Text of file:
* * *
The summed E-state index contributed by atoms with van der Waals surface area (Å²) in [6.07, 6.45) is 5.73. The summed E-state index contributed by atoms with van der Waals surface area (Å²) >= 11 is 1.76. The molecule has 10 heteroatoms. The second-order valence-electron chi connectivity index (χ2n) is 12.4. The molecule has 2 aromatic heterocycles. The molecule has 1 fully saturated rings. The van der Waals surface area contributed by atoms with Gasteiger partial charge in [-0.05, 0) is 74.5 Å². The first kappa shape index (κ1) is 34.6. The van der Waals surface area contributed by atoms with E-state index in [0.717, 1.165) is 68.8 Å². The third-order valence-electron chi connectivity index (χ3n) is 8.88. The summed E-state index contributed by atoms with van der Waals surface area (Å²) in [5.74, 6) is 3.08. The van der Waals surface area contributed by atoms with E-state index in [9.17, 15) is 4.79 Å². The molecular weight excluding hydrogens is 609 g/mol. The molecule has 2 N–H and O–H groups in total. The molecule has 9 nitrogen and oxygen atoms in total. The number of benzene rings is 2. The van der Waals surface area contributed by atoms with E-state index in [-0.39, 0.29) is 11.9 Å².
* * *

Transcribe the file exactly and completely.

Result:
The summed E-state index contributed by atoms with van der Waals surface area (Å²) in [6.07, 6.45) is 5.73. The summed E-state index contributed by atoms with van der Waals surface area (Å²) >= 11 is 1.76. The molecule has 10 heteroatoms. The second-order valence-electron chi connectivity index (χ2n) is 12.4. The molecule has 2 aromatic heterocycles. The molecule has 1 fully saturated rings. The van der Waals surface area contributed by atoms with Gasteiger partial charge in [-0.05, 0) is 74.5 Å². The first kappa shape index (κ1) is 34.6. The van der Waals surface area contributed by atoms with E-state index in [0.717, 1.165) is 68.8 Å². The third-order valence-electron chi connectivity index (χ3n) is 8.88. The summed E-state index contributed by atoms with van der Waals surface area (Å²) in [5.74, 6) is 3.08. The van der Waals surface area contributed by atoms with E-state index in [9.17, 15) is 4.79 Å². The molecular weight excluding hydrogens is 609 g/mol. The molecule has 2 N–H and O–H groups in total. The molecule has 9 nitrogen and oxygen atoms in total. The number of benzene rings is 2. The van der Waals surface area contributed by atoms with E-state index in [-0.39, 0.29) is 11.9 Å².